If need be, you might add just a touch more flour to your dough to make it more stiff and run the DXL for a longer time span.


Hope this helps.


Dennis
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Belief has no affect on reality.
My Website: http://www.roadtobetterliving.com

caviar's picture
caviar

Thanks Dennis. The people on The
Fresh Loaf are so helpful.


I finally realized that this a West Coast site and might try to use Pacific Time for more timely give and take.


Herb

dmsnyder's picture
dmsnyder

Hi, Liam.


Are you using the recipe from Greenstein's book? He gives a range of flour by volume. When I used the book recipe, I always had to add flour to get the right dough consistency. I finally translated it to weights.


Greenstein's Jewish Sour Rye from “Secrets of a Jewish Baker”


This has given me consistent results.


What flours do you use? I do use first clear for the wheat flour. It is high in protein. Other flours might provide less gluten and less water absorption, leading to a slacker dough.


Also, if your loaves are deflating, you may be over-proofing.


Any or all of these may be contributing to your problem.


David

caviar's picture
caviar

Hi David.I'm making a guessthat your comment  addressed to Liam might be to me ( Herb) som I'm responding. I use first clear and end up adding water and flour to try end up with what seems to the right consistency. I think you are rignt that I'm over proofing, although it's less time than I would have guessed is necessary. But reviewing Susan's tips on making rye bread I will not wait for it to double and then use parchment instead of linen. Thanks again for your help.


Herb

dmsnyder's picture
dmsnyder

Oops. Sorry about the "wrong address."


If you use the flours specified in Greenstein and the weights in my recipe, you should be okay. This bread does rise surprisingly fast. You have to find the right point to bake it partly by trial and error, but letting it get just less than doubled works for me.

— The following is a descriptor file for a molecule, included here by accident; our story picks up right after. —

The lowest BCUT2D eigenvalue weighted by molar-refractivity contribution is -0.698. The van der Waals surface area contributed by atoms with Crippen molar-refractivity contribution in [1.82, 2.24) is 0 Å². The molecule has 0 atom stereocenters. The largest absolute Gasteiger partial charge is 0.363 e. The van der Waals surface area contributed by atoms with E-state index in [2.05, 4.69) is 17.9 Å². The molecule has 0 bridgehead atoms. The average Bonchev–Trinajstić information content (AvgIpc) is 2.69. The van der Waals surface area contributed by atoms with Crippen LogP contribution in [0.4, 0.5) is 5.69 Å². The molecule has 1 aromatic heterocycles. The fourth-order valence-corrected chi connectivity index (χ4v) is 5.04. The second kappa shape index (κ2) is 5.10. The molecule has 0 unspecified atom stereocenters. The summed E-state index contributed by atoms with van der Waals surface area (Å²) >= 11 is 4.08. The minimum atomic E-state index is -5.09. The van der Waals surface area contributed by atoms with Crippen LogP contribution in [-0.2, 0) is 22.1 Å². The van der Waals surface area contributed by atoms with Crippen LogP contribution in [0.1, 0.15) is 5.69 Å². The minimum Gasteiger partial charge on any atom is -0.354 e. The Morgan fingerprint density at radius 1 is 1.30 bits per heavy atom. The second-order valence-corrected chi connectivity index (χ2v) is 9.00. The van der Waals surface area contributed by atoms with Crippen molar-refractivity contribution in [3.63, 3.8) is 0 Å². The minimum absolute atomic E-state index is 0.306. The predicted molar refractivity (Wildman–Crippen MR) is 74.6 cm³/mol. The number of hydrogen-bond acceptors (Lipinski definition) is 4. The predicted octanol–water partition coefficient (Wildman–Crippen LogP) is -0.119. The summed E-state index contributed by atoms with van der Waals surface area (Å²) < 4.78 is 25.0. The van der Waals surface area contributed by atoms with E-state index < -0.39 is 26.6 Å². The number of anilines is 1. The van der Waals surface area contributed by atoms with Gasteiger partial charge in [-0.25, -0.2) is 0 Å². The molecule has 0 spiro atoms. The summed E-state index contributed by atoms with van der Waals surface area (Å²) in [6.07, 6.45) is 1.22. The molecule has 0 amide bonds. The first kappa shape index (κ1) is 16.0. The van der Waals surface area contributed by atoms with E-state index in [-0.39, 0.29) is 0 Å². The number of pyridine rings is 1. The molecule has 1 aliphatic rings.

If you over-proof, you risk collapse. If you under-proof, I can almost guarantee your loaves will burst from oven spring. 


Good luck, and let us see your results.


David

caviar's picture
caviar

Thanks again David. I'm a little hesitant to try the rye again but you've given me the encouragement I need.


Herb

twgiffin's picture
twgiffin

I use Eric'c Fav Rye recipe and the first time I made it in my DXL I had a rather flat loaf. The dough was real slack.


His formula uses Diastatic malt which requires some time vs temp to develop and in subsequent bakes, I let it rest in the DLX a little longer before kneading and using stretch-n-fold I can feel the firming up of the dough occuring.


I have a cool house so I use a 75 W light bulb, a Lux thermostat from Amazon to proof at 80 F  in 3 qt stainless steel bowl and a Sterilite tub I got at WalMart.


My last bake yielded 2 nice boules of rye 8" dia by 4- 5 " tall.


If you like rye, there will be a way.


Note: I was real discouraged after the first attempt. Bread tasted fine, a bit too dense but the shaved ham over came that little deficiency.